I am an addict.
They say the first step is admitting that you have a problem. I do, and it’s time to come clean. I love wearing maternity clothes.
In case you are wondering, I’m not pregnant again. But you wouldn’t know it by my wardrobe. By my wardrobe, you could mistake me for Michelle Duggar from “19 Kids and Counting.”
You may not think that maternity shopaholism is that sexy of a disease; it doesn’t have the immediate universal flair of chocaholism. But you couldn’t be more wrong.
There’s something sensual about the tug of the forgiving spandex-blend material when I pull on the waist of a hanging garment to check the tag.
A heat rush burns my cheeks as my eyes settle on the tag’s large “M” for “maternity.” A tickle of naughtiness creeps up my spine when I curl the pull string of a maternity shirt around my little finger. Tugging it. Releasing the bow, liberating the shirt — the released fabric cascading to newfound freedom in every direction.
I simply can’t describe the feeling of wholeness and centeredness I get from wearing clothes that seemingly float around me. It’s like wearing a puffy cloud of love.
Do I daydream about emptying dressers full of expandable pants and belly belts onto my bed and rolling around in their elastic goodness? Of course. Who doesn’t? But my addiction runs much deeper than the simple joy of wearing oversize garments. I love the rush I get from ignoring my Target shopping list and walking straight into the maternity aisle, hands immediately wrapping around a purple turtleneck with an expandable neck. It’s naughty. It’s wrong. I don’t belong in this section of the store. But before I know it, I have a cartful of clothes and I’m full-speed booking it to the checkout line.
Don’t judge. I finally have found my style, my image, my look. If only I had discovered the simple joy of shopping for maternity clothes early in my teen years! I could have avoided the pain of walking around in whatever tacky trends my mom bought for me. (OK, sure, I might have bemoaned the reason behind my pubescent discovery of stretchy pants, but clothes would have been a definite silver lining.) All of those years my friends threatened to send in my pictures to TLC’s “What Not to Wear” would have disappeared! Stacy London always says that once you know how it feels to be in perfectly fitted jeans, you never will go back. And now I know, Stacy! Really, I know! And it comes equipped with a 5-inch stretchy bellyband and four rows of buttons to accommodate a growing gut. I realize that London probably wouldn’t recommend wearing maternity jeans a year after giving birth, but she probably never has put on a pair, so what does that hussy know?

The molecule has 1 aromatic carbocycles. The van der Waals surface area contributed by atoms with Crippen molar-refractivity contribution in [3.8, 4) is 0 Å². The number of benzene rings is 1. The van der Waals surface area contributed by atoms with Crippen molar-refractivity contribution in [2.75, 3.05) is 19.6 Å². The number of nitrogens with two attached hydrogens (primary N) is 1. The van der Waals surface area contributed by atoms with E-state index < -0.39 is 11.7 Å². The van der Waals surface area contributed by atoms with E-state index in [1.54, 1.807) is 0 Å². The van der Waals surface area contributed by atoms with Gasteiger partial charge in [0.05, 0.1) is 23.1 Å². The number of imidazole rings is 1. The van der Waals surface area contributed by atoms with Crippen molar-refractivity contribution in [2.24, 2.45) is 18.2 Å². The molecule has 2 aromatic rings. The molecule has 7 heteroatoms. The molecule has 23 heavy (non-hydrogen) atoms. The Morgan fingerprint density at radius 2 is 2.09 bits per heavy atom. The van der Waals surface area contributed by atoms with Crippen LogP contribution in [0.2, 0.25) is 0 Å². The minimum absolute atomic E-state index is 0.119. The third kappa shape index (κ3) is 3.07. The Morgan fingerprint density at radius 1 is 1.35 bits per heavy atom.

For the first 30 years of my life, I hated shopping. Loathed it. Despised it. And now I am supposed to just give up my new shopping passion just because I’m no longer with child? You know what this is? This is discrimination! I will sue you if you try to stop me! I have rights!
Sorry. Didn’t mean to yell. I get a little impassioned over my maternity wear shopaholism. Whew.
I’ve made a lot of excuses for my addiction over the past year. I told myself it’s OK because I haven’t lost all the baby weight. The clothes are convenient for a mom who is on the go. Everyone else is doing it. I even have been proud of wearing the tent-sized garments. I’m a revolutionary! An artist! People who think outside the box are always persecuted. Just think about the scandal when women first started wearing pants.
But yesterday, in the Target checkout line, a woman looked at my cartful of maternity clothes and asked, “When is your baby due?”
My cheeks burned red, not from the sexy rush of rolling in muumuus but from that painful and ever-so-distinctive flush of embarrassment. I looked at the woman, smiled and said, “March 19.”
Without thinking, I had given her my birthday and scuttled away, quickly returning the clothes to their racks.
They say the first step is admitting you have a problem.
Hello. My name is Katiedid Langrock, and I’m a maternity wear shopaholic.